Severe eczema may call for prescription medication. Get tips to reduce recurring eczema from the Department of Dermatology at Singapore General Hospital.
Eczema treatment and prevention tips
In addition to topical steroid creams and moisturisers, the following strategies may be required:
Oral steroids: These are often used for severe allergic contact dermatitis and severe flares.
Phototherapy and immune-suppressing medications such as azathioprine and cyclosporine: These are suitable for chronic, persistent and extensive eczema.
Antibiotics and antiviral medications: These are suitable if the eczema is complicated by secondary bacterial and viral infections.
Oral antihistamines have anti-pruritic effect (soothe itching).
Reducing the recurrence of eczema
Your doctor may prescribe non-steroidal creams called topical calcineurin inhibitors (eg topical tacrolimus / pimecrolimus) to substitute topical steroid creams when the eczema is under control to prevent recurrence of eczema.
“Non-steroidal creams are not more effective than steroid creams but can be useful for the treatment of eczema over areas of thin skin such as around the eyes, where long term topical steroid use is not recommended because of the risk of side effects,” says
Dr Pang Shiu Ming, Senior Consultant at the
Department of Dermatology at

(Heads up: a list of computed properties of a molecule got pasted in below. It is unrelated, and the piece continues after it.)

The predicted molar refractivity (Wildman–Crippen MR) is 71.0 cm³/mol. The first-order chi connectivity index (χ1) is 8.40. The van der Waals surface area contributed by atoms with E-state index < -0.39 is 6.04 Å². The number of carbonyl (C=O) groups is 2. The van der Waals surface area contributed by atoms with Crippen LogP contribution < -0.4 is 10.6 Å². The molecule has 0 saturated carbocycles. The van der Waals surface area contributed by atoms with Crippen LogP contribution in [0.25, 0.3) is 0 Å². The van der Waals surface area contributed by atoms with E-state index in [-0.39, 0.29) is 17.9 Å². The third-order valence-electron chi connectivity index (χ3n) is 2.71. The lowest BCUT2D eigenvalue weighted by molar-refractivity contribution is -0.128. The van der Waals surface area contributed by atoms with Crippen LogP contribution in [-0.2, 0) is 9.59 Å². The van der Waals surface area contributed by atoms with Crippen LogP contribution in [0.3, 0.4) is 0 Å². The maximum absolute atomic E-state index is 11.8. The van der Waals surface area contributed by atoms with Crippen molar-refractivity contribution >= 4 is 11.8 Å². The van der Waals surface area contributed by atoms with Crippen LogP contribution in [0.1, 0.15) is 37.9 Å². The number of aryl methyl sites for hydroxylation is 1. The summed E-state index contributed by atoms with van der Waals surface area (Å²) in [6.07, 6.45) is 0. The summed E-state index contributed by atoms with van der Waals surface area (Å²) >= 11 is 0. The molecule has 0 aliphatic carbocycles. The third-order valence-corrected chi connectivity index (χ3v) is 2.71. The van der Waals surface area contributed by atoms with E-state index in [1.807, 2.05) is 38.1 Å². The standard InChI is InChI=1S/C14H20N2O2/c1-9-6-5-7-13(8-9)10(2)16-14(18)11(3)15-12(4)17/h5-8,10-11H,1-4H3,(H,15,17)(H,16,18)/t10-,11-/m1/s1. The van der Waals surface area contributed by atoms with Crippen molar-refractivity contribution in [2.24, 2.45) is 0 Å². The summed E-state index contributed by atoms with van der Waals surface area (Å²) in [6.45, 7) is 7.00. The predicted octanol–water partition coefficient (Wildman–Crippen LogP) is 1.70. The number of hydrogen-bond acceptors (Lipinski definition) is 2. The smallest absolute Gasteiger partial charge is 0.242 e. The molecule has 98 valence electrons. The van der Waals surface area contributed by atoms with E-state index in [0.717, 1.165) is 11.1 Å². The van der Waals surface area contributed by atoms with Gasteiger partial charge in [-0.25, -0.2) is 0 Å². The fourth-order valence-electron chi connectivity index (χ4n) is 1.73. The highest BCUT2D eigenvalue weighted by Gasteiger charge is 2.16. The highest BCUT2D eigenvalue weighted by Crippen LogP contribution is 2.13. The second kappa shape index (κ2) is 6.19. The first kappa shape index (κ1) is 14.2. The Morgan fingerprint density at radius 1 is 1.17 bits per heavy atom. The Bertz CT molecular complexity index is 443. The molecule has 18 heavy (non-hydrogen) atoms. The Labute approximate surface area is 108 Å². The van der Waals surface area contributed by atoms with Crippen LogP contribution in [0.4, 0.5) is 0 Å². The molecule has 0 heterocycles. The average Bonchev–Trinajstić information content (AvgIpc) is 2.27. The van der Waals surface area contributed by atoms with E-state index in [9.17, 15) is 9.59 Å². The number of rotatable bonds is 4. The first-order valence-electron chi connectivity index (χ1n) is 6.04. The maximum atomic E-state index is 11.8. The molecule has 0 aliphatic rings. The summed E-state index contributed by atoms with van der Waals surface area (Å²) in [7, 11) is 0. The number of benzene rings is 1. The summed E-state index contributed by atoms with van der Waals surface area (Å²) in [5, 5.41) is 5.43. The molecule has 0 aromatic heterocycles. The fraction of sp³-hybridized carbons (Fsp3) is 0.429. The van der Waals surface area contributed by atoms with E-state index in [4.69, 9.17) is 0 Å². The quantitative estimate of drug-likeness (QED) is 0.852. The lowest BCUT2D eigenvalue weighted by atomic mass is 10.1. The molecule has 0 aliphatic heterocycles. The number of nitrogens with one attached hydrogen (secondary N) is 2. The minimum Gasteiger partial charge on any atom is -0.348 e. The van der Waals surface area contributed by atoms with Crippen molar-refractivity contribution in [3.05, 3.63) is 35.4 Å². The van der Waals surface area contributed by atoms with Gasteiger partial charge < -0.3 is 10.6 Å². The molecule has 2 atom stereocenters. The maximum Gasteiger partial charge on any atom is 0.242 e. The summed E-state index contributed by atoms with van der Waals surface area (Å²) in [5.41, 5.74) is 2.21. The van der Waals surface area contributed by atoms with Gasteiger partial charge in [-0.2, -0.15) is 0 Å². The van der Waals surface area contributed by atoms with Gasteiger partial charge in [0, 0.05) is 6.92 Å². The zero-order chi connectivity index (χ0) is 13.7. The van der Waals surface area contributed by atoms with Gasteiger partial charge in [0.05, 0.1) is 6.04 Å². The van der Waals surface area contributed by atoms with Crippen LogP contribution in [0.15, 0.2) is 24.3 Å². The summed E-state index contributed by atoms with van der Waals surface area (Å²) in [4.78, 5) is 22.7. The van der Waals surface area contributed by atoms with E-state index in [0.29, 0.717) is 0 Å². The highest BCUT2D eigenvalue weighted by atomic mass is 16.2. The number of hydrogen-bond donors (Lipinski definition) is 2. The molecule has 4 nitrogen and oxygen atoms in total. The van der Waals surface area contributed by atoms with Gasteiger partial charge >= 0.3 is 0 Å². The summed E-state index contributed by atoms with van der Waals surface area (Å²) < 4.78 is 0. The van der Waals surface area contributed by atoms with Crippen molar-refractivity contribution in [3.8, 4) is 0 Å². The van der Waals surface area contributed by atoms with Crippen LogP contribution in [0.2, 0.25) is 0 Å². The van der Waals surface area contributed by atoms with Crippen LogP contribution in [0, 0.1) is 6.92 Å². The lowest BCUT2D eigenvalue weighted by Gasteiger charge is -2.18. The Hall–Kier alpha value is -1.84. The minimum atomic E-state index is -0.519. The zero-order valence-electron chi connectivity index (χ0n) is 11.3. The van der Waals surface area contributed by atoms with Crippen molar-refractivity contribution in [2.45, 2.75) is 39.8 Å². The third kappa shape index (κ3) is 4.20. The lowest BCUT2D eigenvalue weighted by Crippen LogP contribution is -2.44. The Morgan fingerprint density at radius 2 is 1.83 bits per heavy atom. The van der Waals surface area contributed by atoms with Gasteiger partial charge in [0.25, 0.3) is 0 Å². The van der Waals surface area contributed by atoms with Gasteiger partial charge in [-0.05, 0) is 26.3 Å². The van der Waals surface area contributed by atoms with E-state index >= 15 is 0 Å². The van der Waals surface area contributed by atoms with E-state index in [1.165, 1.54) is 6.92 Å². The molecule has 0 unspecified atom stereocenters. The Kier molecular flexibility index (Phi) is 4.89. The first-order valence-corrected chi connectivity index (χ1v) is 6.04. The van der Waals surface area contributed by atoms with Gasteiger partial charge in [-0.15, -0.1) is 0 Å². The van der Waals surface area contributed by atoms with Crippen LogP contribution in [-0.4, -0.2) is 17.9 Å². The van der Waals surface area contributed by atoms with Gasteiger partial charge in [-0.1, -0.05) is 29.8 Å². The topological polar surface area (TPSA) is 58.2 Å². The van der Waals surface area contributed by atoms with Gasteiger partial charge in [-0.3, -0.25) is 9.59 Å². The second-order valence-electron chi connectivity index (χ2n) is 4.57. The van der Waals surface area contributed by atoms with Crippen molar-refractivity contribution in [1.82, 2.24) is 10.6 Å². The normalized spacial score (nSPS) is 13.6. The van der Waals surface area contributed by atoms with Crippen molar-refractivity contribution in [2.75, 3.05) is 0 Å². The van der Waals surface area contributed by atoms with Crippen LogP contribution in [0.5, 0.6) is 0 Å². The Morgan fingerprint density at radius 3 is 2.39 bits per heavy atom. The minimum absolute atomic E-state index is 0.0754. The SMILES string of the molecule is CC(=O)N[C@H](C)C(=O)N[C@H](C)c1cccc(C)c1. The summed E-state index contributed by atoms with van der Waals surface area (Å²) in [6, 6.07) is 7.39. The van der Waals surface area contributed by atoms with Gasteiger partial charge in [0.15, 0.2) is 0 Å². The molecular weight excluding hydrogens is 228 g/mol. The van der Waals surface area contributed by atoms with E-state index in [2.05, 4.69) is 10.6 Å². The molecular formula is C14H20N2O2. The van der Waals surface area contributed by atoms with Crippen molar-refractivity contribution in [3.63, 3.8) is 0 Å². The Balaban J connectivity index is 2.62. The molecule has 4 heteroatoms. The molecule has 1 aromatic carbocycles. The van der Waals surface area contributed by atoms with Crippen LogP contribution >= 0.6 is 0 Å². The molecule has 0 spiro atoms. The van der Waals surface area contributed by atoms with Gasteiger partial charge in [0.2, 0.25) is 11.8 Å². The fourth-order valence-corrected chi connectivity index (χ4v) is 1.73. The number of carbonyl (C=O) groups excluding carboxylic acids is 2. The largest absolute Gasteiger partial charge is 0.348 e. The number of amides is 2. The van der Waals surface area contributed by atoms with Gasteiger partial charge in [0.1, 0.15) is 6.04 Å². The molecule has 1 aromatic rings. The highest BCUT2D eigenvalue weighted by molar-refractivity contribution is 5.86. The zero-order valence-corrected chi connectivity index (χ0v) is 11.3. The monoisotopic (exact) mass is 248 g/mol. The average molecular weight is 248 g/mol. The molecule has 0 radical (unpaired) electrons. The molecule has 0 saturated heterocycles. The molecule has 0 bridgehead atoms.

Singapore General Hospital (SGH), a member of the
Dr Pang advises sponging gently under the arms, in the groin and other areas where cleansing is imperative when you have eczema. “Try not to rub or scratch the rash. When it gets severely itchy, try to relieve it by tapping or pinching the skin,” he says.
As for perfume, he says to avoid spraying it directly on your skin if you have bad eczema.
Recurrence is common if you have eczema. To reduce recurrence of rash, you can eliminate the following aggravating factors:
Dry skin: Keeping your skin well moisturised is an effective way to avoid an itchy flare-up.
Frequent use of soap, hot water and cleansers: These can remove natural oils from the skin. Use mild unscented soaps/cleansers and shower with lukewarm water instead of hot water.
Hot temperatures and sudden changes of temperatures: Stay in a cool environment as far as possible and avoid coming into an air-conditioned room from the hot outdoors.
Strenuous exercise: It’s best to avoid heavy sweating. Swimming is good exercise if you have eczema.
Rough, tight and woollen clothing: Wear light, smooth, soft, non-binding clothing instead.
Dr Pang also advises wearing gloves and protective clothing when doing housework to avoid coming into contact with allergens and household skin irritants, such harsh detergents and household cleaning agents.
Special tips for children with eczema
Here are some tips on what to do if your child has rash due to eczema:
- Avoid bubble baths.
- Gently pat your child dry with a towel after a bath. Do not rub the skin vigorously.
- Avoid fluffy toys and carpets/rugs in your child’s room and ensure there is no dust in the house.
- Avoid giving your child allergy-causing foods such as eggs and peanuts.
- Giving an antihistamine to your child may help to reduce the itching.